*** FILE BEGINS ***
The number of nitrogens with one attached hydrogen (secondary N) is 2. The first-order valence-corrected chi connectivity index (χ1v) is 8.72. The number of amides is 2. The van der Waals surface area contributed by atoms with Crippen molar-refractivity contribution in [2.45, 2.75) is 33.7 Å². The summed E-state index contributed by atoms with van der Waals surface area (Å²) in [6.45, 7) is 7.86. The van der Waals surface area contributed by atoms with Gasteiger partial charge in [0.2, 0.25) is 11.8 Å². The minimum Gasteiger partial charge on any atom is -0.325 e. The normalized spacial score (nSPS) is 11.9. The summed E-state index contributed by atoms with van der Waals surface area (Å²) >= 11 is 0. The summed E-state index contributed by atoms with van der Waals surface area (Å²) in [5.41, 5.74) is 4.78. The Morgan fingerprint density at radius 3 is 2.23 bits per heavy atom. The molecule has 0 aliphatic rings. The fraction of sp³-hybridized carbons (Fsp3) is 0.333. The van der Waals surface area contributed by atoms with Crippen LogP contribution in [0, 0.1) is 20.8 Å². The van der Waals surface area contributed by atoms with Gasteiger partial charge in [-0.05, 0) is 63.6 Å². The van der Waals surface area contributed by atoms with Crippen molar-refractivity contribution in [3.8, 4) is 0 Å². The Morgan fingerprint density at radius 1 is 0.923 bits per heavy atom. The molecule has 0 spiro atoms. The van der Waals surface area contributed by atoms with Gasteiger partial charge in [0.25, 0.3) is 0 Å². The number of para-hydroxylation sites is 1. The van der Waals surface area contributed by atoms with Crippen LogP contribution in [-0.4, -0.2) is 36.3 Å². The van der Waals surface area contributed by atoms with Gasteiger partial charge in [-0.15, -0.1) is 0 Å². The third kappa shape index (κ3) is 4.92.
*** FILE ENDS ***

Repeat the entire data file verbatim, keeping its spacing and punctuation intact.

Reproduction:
The number of nitrogens with one attached hydrogen (secondary N) is 2. The first-order valence-corrected chi connectivity index (χ1v) is 8.72. The number of amides is 2. The van der Waals surface area contributed by atoms with Crippen molar-refractivity contribution in [2.45, 2.75) is 33.7 Å². The summed E-state index contributed by atoms with van der Waals surface area (Å²) in [6.45, 7) is 7.86. The van der Waals surface area contributed by atoms with Gasteiger partial charge in [0.2, 0.25) is 11.8 Å². The minimum Gasteiger partial charge on any atom is -0.325 e. The normalized spacial score (nSPS) is 11.9. The summed E-state index contributed by atoms with van der Waals surface area (Å²) >= 11 is 0. The summed E-state index contributed by atoms with van der Waals surface area (Å²) in [5.41, 5.74) is 4.78. The Morgan fingerprint density at radius 3 is 2.23 bits per heavy atom. The molecule has 0 aliphatic rings. The fraction of sp³-hybridized carbons (Fsp3) is 0.333. The van der Waals surface area contributed by atoms with Crippen LogP contribution in [0, 0.1) is 20.8 Å². The van der Waals surface area contributed by atoms with Gasteiger partial charge in [-0.05, 0) is 63.6 Å². The van der Waals surface area contributed by atoms with Crippen molar-refractivity contribution in [3.8, 4) is 0 Å². The Morgan fingerprint density at radius 1 is 0.923 bits per heavy atom. The molecule has 0 spiro atoms. The van der Waals surface area contributed by atoms with Gasteiger partial charge in [0.25, 0.3) is 0 Å². The number of para-hydroxylation sites is 1. The van der Waals surface area contributed by atoms with Crippen LogP contribution in [-0.4, -0.2) is 36.3 Å². The van der Waals surface area contributed by atoms with Gasteiger partial charge in [-0.15, -0.1) is 0 Å². The third kappa shape index (κ3) is 4.92.